Overlay Cut

I only had 1 mat, so each completed overlay took me 3-4 days. This is something to keep in mind if you decide to use this process. Either, 1) purchase additional mats so that you can dry multiples at once; or, 2) plan way in advance. I stored my completed mats in gallon-sized Ziplock bags and put a piece of parchment paper between each layer.

Once your mats are dry, cut to size and ready to apply to your cake, you are on easy street. I used piping gel to adhere my lace overlays. I found that it allowed me ample time to move the lace around without breaking it. Water dissolves the lace too quickly and the overlay was too thick for shortening to adhere the lace. It didn’t have that “glue” kind of feel to it. But piping gel worked perfectly.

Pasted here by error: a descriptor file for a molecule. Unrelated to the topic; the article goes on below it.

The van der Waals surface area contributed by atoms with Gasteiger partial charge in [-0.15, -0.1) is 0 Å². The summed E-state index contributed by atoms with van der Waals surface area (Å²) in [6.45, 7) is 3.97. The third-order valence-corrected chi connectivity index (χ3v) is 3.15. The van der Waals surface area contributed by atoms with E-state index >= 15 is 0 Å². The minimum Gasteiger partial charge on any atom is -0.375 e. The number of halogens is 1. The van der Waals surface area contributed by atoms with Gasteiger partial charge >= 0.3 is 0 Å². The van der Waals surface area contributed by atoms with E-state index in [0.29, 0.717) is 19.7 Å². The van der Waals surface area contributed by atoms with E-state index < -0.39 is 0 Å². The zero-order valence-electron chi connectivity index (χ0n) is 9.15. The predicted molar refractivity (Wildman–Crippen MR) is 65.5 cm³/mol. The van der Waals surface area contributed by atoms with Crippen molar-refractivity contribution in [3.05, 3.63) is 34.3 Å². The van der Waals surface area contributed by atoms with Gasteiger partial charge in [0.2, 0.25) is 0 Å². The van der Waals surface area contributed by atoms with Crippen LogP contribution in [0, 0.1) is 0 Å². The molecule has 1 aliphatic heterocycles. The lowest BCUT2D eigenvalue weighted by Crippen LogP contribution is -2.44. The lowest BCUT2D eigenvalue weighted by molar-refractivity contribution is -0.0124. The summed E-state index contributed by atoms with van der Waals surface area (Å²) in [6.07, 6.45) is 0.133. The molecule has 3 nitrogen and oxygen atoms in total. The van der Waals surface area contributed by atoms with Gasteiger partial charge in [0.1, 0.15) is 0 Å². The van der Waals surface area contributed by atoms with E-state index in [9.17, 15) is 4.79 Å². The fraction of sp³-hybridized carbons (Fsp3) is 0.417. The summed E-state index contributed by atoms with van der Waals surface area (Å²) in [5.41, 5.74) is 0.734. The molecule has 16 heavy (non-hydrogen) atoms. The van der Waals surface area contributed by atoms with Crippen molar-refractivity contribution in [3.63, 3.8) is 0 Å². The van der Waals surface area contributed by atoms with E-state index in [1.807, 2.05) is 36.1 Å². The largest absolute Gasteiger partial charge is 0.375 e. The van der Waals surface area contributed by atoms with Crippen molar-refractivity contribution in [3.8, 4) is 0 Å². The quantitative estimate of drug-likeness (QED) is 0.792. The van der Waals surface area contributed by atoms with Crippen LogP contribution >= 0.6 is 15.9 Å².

Cake Lace Overlay

You could use this technique in so many ways, with so many mats, in so many colors. Happy caking!

Sweet Art

Hanging Poppy